Digital Communion: Marshall McLuhan’s Spiritual Vision for a Virtual Age
by Nick Ripatrazone
In preaching, as in so many areas of life, the pandemic exposed issues that have been with us for a long time, but which were largely overlooked before Covid-19 struck.
It was heartening that so many local churches turned to the use of social media when gathering for worship became impossible. But the enthusiasm with which technology was used only reinforced the distance between those at home with the digital universe and those excluded from it.
Those previously excluded from gathering because of physical issues were now able to join in but found the group they joined electronically not to be the gathering they were expecting. Similarly, broadcasting via the Internet what was little more than the bones of a traditional church service often failed to appeal. Content and medium felt at odds with one another even if it was hard to articulate just why. And every preacher discovered that a sermon delivered via YouTube or Zoom required techniques quite unlike those used in preaching from a pulpit. No wonder then that research since suggests widespread dis-ease with local church experience over the last two years.
To help with that dis-ease, perhaps it is time to look again at the work of the Canadian philosopher of the media, Marshall McLuhan. He it was who predicted the worldwide web more than a generation before its inception. And his aphorisms, like ‘the global village,’ ‘Adspeak,’ and ‘the medium is the message,’ have become parts of commonplace thinking. Was McLuhan right about the consequences of immediate worldwide electronic communication? And if he was, what should our response be?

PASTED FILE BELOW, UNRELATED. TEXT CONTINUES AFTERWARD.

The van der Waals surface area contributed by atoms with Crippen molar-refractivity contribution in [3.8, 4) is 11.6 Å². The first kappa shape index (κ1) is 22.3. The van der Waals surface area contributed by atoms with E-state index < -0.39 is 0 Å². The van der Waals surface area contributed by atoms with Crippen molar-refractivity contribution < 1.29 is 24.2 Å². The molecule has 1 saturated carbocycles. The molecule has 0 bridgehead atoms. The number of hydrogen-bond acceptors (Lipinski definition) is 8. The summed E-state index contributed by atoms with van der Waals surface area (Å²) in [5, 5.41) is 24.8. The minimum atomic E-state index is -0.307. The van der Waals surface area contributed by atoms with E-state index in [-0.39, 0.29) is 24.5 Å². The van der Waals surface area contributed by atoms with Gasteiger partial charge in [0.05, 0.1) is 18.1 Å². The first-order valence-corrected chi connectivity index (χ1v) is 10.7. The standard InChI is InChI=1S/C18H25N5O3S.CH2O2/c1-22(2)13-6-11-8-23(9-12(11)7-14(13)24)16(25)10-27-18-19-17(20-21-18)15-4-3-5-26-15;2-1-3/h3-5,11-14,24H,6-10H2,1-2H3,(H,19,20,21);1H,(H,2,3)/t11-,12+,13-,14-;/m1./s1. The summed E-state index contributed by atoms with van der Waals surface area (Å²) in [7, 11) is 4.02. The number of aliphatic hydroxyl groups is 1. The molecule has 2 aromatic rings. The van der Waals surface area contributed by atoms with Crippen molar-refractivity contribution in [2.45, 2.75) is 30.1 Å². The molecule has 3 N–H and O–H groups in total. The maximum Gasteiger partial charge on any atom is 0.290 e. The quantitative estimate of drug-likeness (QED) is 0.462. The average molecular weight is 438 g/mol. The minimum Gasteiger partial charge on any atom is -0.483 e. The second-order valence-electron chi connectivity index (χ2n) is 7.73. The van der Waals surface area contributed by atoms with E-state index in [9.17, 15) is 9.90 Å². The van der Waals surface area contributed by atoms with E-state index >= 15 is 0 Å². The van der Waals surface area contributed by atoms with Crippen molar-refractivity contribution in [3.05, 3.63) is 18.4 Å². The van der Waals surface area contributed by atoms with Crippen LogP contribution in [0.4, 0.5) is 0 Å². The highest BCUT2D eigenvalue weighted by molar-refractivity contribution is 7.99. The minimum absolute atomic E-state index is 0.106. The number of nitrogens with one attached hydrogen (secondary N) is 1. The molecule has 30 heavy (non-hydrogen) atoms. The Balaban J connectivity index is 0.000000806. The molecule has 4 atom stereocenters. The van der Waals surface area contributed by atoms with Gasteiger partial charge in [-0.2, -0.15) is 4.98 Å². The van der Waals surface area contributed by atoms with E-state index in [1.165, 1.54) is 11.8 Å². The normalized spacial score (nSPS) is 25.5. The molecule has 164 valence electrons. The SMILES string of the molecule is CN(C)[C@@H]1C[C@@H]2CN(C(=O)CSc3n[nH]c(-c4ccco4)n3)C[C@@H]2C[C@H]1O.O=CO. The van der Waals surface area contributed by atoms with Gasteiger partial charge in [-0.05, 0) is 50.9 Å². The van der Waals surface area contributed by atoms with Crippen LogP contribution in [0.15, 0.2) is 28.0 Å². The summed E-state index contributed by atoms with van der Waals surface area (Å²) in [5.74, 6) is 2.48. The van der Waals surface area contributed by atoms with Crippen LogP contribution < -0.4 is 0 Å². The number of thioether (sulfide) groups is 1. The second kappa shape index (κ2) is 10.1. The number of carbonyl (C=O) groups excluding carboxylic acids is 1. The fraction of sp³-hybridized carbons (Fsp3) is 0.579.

This is the question Ripatrazone seeks to answer in seven brief chapters. This is a very readable introduction to McLuhan’s thought and details how his Roman Catholicism (he converted as an adult in 1937) relates to his media theories and observations. As the title suggests, much space is given to the Eucharist in this digital age but that does not mean that there is nothing here for the preacher.
Ripatrazone concludes with ‘A Spiritual Vision for a Virtual Age’ and these brief thoughts offer much for preachers to think on in relation to their practice. For example, he notes how the digital age forces us into the present and how that counters physicality and our sense of time. Perhaps our preaching is simply too languid – the hangover of a more physical shaping of time? Or again, he notes the exaggeration of self that social media provokes and asks how we may be on the Internet but not of the Internet. And finally, he directs our attention to the danger of the ‘fading magic’ of a virtual world and yet its real ability to lessen personal isolation. How can we preachers speak more engagingly into that personal space?
Ripatrazone concludes that ‘online we are all soul’ and portrays McLuhan as ‘an especially apt prophet in an anatheist world – a place where many seek God after God’ (p 127). Like many prophets the message isn’t straightforward but it’s worth working on.
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